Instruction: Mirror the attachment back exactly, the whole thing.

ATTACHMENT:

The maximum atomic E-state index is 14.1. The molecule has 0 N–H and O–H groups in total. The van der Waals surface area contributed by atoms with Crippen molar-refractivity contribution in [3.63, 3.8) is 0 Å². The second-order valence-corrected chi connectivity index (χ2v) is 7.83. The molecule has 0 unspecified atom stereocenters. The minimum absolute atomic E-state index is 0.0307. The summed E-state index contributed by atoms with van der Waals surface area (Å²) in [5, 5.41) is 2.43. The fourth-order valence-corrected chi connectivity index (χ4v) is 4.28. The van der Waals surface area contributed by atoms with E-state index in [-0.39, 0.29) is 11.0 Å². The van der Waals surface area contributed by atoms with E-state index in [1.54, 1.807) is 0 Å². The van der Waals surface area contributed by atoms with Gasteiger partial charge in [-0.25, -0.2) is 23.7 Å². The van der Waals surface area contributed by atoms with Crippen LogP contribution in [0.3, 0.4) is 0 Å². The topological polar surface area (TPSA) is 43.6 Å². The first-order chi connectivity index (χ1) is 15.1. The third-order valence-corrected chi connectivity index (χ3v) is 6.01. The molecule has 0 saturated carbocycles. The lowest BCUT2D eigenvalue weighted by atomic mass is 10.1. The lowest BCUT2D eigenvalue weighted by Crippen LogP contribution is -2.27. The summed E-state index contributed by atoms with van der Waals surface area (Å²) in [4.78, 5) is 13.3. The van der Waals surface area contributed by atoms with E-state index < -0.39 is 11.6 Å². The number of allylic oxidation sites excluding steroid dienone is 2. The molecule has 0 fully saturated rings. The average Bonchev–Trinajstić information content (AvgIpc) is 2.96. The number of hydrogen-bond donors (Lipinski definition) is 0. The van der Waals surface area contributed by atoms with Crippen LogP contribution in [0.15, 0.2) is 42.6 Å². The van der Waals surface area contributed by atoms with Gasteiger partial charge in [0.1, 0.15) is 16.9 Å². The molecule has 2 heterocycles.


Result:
The maximum atomic E-state index is 14.1. The molecule has 0 N–H and O–H groups in total. The van der Waals surface area contributed by atoms with Crippen molar-refractivity contribution in [3.63, 3.8) is 0 Å². The second-order valence-corrected chi connectivity index (χ2v) is 7.83. The molecule has 0 unspecified atom stereocenters. The minimum absolute atomic E-state index is 0.0307. The summed E-state index contributed by atoms with van der Waals surface area (Å²) in [5, 5.41) is 2.43. The fourth-order valence-corrected chi connectivity index (χ4v) is 4.28. The van der Waals surface area contributed by atoms with E-state index in [-0.39, 0.29) is 11.0 Å². The van der Waals surface area contributed by atoms with E-state index in [1.54, 1.807) is 0 Å². The van der Waals surface area contributed by atoms with Gasteiger partial charge in [-0.25, -0.2) is 23.7 Å². The van der Waals surface area contributed by atoms with Crippen LogP contribution in [0.3, 0.4) is 0 Å². The topological polar surface area (TPSA) is 43.6 Å². The first-order chi connectivity index (χ1) is 15.1. The third-order valence-corrected chi connectivity index (χ3v) is 6.01. The molecule has 0 saturated carbocycles. The lowest BCUT2D eigenvalue weighted by atomic mass is 10.1. The lowest BCUT2D eigenvalue weighted by Crippen LogP contribution is -2.27. The summed E-state index contributed by atoms with van der Waals surface area (Å²) in [4.78, 5) is 13.3. The van der Waals surface area contributed by atoms with E-state index < -0.39 is 11.6 Å². The number of allylic oxidation sites excluding steroid dienone is 2. The molecule has 0 fully saturated rings. The average Bonchev–Trinajstić information content (AvgIpc) is 2.96. The number of hydrogen-bond donors (Lipinski definition) is 0. The van der Waals surface area contributed by atoms with Crippen LogP contribution in [0.15, 0.2) is 42.6 Å². The van der Waals surface area contributed by atoms with Gasteiger partial charge in [0.1, 0.15) is 16.9 Å². The molecule has 2 heterocycles.